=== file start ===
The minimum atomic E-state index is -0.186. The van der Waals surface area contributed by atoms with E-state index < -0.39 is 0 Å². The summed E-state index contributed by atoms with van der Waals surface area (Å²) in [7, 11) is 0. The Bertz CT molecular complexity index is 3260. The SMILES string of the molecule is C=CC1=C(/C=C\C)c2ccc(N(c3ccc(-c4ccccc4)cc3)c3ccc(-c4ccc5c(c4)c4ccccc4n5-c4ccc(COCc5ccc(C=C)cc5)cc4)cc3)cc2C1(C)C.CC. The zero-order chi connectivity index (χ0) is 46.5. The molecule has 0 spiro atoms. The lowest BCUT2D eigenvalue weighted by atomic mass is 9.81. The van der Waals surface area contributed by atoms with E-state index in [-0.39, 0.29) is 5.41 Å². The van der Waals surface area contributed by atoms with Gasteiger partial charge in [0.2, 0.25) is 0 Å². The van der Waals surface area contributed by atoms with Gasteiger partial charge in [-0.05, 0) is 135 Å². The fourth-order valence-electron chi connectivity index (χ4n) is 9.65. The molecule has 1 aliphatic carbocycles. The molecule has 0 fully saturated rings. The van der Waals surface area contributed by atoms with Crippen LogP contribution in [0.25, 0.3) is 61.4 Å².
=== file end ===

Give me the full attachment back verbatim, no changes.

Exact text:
The minimum atomic E-state index is -0.186. The van der Waals surface area contributed by atoms with E-state index < -0.39 is 0 Å². The summed E-state index contributed by atoms with van der Waals surface area (Å²) in [7, 11) is 0. The Bertz CT molecular complexity index is 3260. The SMILES string of the molecule is C=CC1=C(/C=C\C)c2ccc(N(c3ccc(-c4ccccc4)cc3)c3ccc(-c4ccc5c(c4)c4ccccc4n5-c4ccc(COCc5ccc(C=C)cc5)cc4)cc3)cc2C1(C)C.CC. The zero-order chi connectivity index (χ0) is 46.5. The molecule has 0 spiro atoms. The lowest BCUT2D eigenvalue weighted by atomic mass is 9.81. The van der Waals surface area contributed by atoms with E-state index in [-0.39, 0.29) is 5.41 Å². The van der Waals surface area contributed by atoms with Gasteiger partial charge in [0.2, 0.25) is 0 Å². The van der Waals surface area contributed by atoms with Gasteiger partial charge in [-0.05, 0) is 135 Å². The fourth-order valence-electron chi connectivity index (χ4n) is 9.65. The molecule has 1 aliphatic carbocycles. The molecule has 0 fully saturated rings. The van der Waals surface area contributed by atoms with Crippen LogP contribution in [0.25, 0.3) is 61.4 Å².